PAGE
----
We were also rewarded with this wonderful creek found behind a general store stocked with locally grown food and topped off with a deli. Not pictured: the band playing classic country rock tunes on the porch outside. After the dip we proceeded onward to Killington where we had a Taylor Phinney sighting, I bonked hard, and we ran into our friends who had just finished racing Stage 1 of the Killington Stage Race.
Riding out of Killington on Day 3 we were escorted for the first 30 miles by Pat Torpey. He was one of a few special guest stars we had over the course of the trip and a refreshing addition to a group that had already ridden 230 miles together.
This sums up Day 3. The main feature was a very short, punchy, loose rock climb through a state forest followed by a long sketchy descent. I made it up the climb OK, but flatted shortly into the descent. Three flats and two black fly swarms later (this is in less than a mile) I was hitching a ride with a local down to the bottom. Here I am changing my third flat out of reach of the black flies. Right after this change, I flatted again. Mat was a saint for putting up with this and toughing out the fly attacks. There exists somewhere a video of us jumping around, swatting at the flies before things stop being funny and I start bleeding from the bites.
Despite the flats, we made it to Joe and Margaret’s beautiful house in Pownal, Vermont before sunset where we were greeted by this breathtaking view and an amazing vegetarian meal. We slept well that night with full bellies and the sound of the rain's soft patter outside. Only 120 miles to go on our final day and this unforgettable trip would be over.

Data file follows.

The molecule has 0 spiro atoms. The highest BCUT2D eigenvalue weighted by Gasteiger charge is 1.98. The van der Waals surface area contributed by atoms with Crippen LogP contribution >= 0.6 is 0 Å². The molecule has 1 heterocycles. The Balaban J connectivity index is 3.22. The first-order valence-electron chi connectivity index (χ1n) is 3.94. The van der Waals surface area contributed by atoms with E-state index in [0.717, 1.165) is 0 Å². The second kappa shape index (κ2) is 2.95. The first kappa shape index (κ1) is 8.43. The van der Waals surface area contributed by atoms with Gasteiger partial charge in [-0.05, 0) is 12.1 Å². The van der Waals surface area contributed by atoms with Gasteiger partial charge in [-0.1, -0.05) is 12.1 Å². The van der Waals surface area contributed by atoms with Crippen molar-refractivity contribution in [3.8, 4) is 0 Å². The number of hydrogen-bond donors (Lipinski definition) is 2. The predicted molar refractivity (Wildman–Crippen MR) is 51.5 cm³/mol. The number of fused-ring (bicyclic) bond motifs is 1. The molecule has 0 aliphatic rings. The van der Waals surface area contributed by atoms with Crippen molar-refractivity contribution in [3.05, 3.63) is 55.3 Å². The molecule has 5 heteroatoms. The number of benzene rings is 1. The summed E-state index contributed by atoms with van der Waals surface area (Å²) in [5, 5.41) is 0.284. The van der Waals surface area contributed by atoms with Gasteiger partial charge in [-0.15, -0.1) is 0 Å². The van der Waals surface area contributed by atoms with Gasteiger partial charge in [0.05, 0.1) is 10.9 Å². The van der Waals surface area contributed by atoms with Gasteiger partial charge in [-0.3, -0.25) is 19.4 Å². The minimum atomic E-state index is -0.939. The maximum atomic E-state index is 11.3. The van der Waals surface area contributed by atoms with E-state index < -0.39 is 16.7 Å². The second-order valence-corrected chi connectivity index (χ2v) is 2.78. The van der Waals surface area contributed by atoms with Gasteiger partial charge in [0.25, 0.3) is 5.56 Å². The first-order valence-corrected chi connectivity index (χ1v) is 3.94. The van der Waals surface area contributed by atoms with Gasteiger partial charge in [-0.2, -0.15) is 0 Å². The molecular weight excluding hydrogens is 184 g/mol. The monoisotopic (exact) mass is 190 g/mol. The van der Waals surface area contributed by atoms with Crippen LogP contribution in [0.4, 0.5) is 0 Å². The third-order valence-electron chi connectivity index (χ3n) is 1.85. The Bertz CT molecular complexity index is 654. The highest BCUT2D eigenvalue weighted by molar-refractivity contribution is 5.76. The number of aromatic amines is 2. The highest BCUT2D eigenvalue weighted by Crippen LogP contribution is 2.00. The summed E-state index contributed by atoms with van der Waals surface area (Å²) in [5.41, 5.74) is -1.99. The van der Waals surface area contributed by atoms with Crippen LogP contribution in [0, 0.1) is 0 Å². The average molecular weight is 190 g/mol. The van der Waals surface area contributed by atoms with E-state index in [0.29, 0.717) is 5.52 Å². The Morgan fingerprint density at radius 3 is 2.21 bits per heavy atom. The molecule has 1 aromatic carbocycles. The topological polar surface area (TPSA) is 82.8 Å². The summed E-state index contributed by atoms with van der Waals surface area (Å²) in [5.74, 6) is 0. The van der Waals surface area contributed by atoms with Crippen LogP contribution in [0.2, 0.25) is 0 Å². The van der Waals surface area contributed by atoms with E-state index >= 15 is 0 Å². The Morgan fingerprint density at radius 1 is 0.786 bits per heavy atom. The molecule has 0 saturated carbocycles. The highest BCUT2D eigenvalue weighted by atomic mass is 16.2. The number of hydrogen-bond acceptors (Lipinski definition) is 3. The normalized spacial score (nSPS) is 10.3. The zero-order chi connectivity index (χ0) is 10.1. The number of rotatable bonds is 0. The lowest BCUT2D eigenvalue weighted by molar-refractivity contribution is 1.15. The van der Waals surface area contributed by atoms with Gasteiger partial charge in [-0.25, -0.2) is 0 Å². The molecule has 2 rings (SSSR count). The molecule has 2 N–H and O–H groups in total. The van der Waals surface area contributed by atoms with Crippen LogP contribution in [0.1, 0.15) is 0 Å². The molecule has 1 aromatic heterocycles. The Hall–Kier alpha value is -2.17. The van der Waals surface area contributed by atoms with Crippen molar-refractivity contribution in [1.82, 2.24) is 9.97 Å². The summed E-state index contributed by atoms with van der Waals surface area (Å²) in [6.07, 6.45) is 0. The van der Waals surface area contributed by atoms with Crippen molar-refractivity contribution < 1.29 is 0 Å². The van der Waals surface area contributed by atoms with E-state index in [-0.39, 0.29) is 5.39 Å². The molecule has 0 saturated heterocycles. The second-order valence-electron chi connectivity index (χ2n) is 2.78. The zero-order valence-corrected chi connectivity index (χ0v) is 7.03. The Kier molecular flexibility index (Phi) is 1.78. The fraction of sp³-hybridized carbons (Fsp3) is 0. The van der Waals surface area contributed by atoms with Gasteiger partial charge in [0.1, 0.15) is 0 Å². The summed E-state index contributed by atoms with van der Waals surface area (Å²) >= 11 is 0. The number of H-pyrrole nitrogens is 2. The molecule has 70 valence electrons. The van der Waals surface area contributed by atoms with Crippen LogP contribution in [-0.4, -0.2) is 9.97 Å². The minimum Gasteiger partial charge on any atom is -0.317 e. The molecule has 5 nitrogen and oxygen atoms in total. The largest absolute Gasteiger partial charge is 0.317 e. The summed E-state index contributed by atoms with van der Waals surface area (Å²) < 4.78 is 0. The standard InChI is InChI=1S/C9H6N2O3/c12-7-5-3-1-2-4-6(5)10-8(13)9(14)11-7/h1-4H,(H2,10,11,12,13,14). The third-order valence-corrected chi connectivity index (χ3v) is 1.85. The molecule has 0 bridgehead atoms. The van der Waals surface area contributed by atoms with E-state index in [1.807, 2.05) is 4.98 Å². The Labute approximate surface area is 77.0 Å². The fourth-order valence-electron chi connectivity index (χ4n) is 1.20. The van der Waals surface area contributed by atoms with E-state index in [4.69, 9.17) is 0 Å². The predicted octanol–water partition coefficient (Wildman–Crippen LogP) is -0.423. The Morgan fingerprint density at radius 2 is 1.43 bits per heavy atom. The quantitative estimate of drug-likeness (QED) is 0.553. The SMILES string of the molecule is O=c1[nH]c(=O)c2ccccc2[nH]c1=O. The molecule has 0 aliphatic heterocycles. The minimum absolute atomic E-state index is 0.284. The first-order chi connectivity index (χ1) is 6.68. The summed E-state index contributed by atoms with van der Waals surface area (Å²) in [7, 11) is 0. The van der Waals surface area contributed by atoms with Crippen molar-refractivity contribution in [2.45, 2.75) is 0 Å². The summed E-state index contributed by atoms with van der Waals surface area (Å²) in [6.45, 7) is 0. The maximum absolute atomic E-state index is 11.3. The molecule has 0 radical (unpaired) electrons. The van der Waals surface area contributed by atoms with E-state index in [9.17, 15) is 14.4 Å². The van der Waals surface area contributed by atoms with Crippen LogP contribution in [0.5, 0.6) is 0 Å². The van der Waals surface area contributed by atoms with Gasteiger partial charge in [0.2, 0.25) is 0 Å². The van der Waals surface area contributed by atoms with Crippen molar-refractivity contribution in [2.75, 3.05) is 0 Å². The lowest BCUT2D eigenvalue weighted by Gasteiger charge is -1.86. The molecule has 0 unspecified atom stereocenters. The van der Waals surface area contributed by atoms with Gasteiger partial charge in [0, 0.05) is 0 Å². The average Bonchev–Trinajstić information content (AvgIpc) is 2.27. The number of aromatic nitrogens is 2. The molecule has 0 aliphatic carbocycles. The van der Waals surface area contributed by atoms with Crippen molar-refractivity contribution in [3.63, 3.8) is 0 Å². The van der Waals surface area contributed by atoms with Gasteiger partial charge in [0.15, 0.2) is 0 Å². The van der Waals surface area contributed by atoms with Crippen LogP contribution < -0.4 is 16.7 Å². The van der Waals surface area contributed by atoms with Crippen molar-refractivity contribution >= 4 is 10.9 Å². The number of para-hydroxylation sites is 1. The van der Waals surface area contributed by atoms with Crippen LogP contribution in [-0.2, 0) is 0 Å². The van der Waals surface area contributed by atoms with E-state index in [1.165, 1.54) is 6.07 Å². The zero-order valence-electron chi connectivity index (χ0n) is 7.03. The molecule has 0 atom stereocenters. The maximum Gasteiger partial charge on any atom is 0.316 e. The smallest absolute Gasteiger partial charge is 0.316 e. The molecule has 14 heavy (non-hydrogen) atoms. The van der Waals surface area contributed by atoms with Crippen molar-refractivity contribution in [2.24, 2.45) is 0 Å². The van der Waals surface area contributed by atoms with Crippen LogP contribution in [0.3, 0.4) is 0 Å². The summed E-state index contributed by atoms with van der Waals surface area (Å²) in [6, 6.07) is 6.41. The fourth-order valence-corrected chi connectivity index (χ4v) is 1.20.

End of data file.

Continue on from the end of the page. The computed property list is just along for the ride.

Day 4, Memorial Day. We got a late start given how peaceful Joe’s house was. A large breakfast greeted us when we awoke, and once consumed, we saddled up and were guided by Joe to Williams College just over the border from Pownal in Williamstown, Massachusetts. Joe gave us a tour of he and his wife Margaret’s alma mater. There, we bore witness to the town’s Memorial Day parade as we departed.
Day 4 took us through the idyllic Western Massachusetts countryside and past bucolic towns such as Great Barrington and Stockbridge. This region is especially close to my heart as it’s where I grew up, and it was great to experience it by bicycle, which has been a rarity in the seven plus years I’ve been riding.
The last leg of Massachusetts was Bash Bish Falls State Park, a leafy winding partially paved, partially dirt route that drops straight into Taconic State Park on the New York side of the border. After fueling up in Copake we proceeded south towards Poughkeepsie. This is where the picture taking ended, the faffing subsided, and the hammering for the train station began.
450 miles. We made it to Poughkeepsie. Despite being welcomed by gunshots, we comfortably made it onto the train with beers in tow. The only thing left to do was reflect on what we'd just experienced during the two-hour train ride home.
Chris Burati is a sometimes reluctant calendar model and New York City corporate drone who has an intense love/hate relationship with cyclocross